Michael Scully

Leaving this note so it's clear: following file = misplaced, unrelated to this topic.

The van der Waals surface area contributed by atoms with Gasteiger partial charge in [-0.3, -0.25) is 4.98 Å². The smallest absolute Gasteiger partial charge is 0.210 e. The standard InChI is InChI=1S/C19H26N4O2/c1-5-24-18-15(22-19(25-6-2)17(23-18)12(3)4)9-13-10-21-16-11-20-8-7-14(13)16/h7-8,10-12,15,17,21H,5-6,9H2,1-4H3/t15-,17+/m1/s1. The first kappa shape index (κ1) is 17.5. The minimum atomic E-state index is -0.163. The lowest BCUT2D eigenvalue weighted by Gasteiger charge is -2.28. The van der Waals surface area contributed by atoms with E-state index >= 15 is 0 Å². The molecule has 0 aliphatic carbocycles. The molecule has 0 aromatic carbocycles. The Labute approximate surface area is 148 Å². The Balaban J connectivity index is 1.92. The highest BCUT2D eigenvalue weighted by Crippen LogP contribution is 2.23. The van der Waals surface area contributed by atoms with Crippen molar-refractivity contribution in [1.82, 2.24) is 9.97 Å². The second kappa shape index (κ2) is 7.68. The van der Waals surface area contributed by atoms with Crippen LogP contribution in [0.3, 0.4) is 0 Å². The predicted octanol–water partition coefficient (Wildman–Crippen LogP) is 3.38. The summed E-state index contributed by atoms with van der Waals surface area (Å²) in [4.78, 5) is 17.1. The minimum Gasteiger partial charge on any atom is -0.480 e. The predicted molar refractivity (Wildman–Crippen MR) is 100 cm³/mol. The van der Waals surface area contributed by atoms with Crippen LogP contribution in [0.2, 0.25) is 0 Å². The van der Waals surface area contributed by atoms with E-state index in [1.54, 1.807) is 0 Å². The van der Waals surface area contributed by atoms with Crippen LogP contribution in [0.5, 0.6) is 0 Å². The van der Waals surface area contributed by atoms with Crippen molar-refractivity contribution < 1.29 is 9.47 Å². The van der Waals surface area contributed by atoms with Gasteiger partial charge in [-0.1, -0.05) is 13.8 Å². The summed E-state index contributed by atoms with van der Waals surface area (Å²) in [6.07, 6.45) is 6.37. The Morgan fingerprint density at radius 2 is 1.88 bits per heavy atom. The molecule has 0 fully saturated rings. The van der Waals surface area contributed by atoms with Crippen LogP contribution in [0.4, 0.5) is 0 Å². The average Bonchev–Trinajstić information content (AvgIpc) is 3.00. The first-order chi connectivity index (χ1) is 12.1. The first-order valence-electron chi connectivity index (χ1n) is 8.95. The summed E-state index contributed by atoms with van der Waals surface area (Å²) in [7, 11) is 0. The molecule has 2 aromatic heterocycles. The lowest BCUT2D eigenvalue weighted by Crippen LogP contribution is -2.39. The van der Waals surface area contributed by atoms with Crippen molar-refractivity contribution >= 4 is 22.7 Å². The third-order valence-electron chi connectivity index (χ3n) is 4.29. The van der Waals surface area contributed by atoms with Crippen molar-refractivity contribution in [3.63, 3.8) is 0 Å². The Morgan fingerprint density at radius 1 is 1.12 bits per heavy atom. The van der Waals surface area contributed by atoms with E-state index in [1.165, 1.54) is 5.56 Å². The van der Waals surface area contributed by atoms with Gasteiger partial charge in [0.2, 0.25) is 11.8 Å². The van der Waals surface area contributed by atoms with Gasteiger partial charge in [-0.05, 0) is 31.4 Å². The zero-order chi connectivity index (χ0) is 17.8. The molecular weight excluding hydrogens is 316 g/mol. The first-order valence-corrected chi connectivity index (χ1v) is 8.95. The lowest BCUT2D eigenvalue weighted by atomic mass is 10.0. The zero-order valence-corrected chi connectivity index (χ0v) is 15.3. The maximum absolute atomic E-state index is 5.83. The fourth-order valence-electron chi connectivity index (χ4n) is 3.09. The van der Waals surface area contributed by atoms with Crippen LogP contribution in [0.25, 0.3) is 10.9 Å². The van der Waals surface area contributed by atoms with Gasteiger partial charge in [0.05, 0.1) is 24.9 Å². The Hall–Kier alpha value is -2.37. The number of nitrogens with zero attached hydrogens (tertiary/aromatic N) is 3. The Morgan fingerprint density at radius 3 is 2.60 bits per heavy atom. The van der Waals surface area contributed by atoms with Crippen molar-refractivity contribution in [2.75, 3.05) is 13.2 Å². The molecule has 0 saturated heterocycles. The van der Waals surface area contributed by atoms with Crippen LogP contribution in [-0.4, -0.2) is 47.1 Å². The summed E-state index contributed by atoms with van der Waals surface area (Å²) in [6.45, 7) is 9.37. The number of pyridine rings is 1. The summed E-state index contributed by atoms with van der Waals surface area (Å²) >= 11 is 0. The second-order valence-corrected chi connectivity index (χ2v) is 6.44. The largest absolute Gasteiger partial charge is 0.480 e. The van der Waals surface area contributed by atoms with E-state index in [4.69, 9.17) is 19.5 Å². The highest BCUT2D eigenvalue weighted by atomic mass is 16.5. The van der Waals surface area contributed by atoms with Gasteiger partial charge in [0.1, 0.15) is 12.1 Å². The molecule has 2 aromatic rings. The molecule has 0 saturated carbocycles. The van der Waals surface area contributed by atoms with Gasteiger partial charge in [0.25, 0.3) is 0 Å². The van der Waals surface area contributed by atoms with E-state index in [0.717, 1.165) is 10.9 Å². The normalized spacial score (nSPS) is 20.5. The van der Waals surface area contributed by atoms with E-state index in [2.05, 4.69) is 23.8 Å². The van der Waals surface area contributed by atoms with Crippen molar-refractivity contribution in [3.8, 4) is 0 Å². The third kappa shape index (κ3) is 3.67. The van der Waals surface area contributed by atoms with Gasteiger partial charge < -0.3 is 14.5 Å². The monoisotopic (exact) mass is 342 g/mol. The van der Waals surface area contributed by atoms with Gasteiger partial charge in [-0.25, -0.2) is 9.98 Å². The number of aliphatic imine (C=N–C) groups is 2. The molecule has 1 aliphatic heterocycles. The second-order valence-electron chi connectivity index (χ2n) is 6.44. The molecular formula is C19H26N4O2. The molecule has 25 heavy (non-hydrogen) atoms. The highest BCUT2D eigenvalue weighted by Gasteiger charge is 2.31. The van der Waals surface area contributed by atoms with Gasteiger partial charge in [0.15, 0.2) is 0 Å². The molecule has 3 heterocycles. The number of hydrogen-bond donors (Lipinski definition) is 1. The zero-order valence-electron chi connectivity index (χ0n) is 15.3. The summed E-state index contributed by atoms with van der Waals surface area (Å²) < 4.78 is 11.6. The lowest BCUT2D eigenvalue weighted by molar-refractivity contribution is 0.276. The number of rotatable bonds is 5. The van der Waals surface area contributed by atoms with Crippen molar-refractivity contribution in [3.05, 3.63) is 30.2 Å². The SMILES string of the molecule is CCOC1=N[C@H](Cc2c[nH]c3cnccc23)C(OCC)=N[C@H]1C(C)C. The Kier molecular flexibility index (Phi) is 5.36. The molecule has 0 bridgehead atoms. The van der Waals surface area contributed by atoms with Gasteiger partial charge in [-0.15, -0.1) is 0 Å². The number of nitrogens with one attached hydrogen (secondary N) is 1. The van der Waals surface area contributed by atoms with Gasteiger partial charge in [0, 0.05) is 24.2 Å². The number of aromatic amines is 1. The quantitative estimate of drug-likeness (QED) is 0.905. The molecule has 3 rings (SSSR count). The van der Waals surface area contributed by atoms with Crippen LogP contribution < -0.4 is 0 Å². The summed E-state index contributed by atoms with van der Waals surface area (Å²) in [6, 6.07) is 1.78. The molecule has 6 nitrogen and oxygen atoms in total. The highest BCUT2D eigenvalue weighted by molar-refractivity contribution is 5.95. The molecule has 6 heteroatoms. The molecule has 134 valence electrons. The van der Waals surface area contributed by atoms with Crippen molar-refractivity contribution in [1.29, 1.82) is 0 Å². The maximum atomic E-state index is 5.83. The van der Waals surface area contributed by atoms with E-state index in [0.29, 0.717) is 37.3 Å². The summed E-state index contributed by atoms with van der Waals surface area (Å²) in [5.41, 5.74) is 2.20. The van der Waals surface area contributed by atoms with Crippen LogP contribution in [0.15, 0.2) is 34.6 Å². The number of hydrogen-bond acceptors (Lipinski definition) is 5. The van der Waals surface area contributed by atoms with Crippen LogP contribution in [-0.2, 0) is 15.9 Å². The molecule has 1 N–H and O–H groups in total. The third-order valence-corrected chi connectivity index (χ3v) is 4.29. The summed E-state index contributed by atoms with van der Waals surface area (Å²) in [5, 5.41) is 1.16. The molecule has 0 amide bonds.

ASSOCIATED PRESS WAR CORRESPONDENT Edward Kennedy (1905–1963) was among the 17 journalists chosen to witness Germany’s surrender, ending Allied combat operations in Europe during World War II (Knightley, 2002). While en route to the early morning meeting, all members of the press corps were warned that the story was under embargo until Supreme Headquarters Allied Expeditionary Force (or SHAEF) issued its official release. After the event, the armed services placed a 36- hour embargo on the story; when Edward Kennedy broke that embargo, he told the world that the war with Germany was over – and paid dearly for his actions. In the weeks and months following his news scoop, Kennedy had his press credentials pulled, and the Associated Press began pressuring him to resign. When he did so, his career disintegrated and his life unraveled. In 1963, as he walked home from work, he was mowed down by a young driver in California (Kennedy, 2012). In May 2012, after nearly seven decades, the Associated Press finally issued an apology to Edward Kennedy and his family; and while the family may welcome this exoneration, the ethical implications of his story and the relationship war correspondents (both present and past) share with the US military continue to bear review.

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